Researchers achieve low-temperature ignition for diesel soot elimination

Using conductive metal oxides as catalysts, researchers have developed an electrification strategy aimed at decreasing the ignition temperature of soot. Relevant results were published in Nature Catalysis.

This research was conducted by Prof. Zhang Jian’s group at the Ningbo Institute of Materials Technology and Engineering (NIMTE) of the Chinese Academy of Sciences (CAS) and Prof. Zhang Zhaoliang’s group of Jinan University.

Catalytic soot combustion is the most efficient after-treatment technology for reducing diesel soot particulate emissions, which can trigger severe health and environmental problems. However, urban diesel vehicles idle frequently in traffic with exhaust temperatures reaching only 100–200 degrees Celsius, which is too low for catalytic soot combustion to occur.

Aiming at realizing soot ignition at low temperatures, researches at NIMTE and Jinan University designed an electrification strategy for soot combustion. Typical conductive metal oxides with excellent oxidation resistance and conductivity were employed as catalysts.

According to the researchers, 53 percent of the soot in the mixtures was combusted within only a few minutes at <75 degrees Celsius. The performance achieved was far superior to that with conventional thermal catalytic soot combustion, generally with T50 (the temperature at which 50% of soot is converted) >300 degrees Celsius. Thus, the dependence of electrification on contact conditions is much weaker than that of the conventional thermal process.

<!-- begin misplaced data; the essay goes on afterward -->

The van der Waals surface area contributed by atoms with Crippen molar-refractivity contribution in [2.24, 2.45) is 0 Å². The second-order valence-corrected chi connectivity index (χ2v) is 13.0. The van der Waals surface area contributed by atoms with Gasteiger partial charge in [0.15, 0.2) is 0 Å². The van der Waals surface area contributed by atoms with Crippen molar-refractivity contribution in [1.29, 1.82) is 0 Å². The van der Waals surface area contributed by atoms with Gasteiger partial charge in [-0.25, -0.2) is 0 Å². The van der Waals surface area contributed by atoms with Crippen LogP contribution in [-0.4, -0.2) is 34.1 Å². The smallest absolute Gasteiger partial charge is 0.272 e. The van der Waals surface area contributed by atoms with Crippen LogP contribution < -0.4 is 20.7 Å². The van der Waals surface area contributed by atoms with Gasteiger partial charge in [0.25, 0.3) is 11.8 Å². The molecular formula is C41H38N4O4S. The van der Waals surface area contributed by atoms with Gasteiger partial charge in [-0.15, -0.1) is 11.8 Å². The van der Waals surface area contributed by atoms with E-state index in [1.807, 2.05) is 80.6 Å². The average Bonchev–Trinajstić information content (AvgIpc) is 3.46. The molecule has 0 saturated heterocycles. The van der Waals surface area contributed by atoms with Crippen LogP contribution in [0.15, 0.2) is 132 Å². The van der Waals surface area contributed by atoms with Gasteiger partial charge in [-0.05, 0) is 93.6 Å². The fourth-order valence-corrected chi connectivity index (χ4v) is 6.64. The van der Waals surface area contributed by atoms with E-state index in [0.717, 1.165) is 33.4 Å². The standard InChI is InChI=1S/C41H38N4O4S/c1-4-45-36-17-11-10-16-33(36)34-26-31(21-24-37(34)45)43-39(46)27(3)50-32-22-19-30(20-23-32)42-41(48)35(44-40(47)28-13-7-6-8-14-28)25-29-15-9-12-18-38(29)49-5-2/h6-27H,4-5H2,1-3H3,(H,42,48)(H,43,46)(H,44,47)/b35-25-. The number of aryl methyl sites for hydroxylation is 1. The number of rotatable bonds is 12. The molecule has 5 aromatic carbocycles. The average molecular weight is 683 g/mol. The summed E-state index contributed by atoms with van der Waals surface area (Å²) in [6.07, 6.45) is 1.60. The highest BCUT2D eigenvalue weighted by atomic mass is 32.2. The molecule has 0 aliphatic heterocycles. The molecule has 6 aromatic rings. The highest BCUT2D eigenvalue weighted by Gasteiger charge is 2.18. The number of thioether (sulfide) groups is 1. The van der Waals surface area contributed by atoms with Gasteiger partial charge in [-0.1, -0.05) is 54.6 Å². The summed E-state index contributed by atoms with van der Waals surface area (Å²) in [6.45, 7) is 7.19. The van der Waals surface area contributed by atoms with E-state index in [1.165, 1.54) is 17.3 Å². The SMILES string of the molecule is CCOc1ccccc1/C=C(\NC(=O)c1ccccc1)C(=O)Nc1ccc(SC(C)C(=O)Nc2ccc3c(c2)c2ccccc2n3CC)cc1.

In regard to energy demand, the electrification process consumes considerably less energy than the thermal process, with an energy-saving rate of one to two orders of magnitude.

In addition, two key mechanisms for the performance were illuminated, electrically driven release of lattice oxygen from catalysts accounts for the rapid soot ignition at low temperatures, while the opposite electrostatic fluidization between the conductive catalyst and soot particles is responsible for the catalyst–soot contact efficiency improvement.

The electrification process has achieved a breakthrough in the ignition temperature for soot combustion, presenting a prospective strategy to solve the common issue of all automotive after-treatment at low exhaust temperatures.

Promisingly, the strategy could be integrated into vehicle design, especially that of hybrid electric vehicles, by virtue of onboard electric power systems.


Tags: Catalysts, Diesel soot elimination, Ignition
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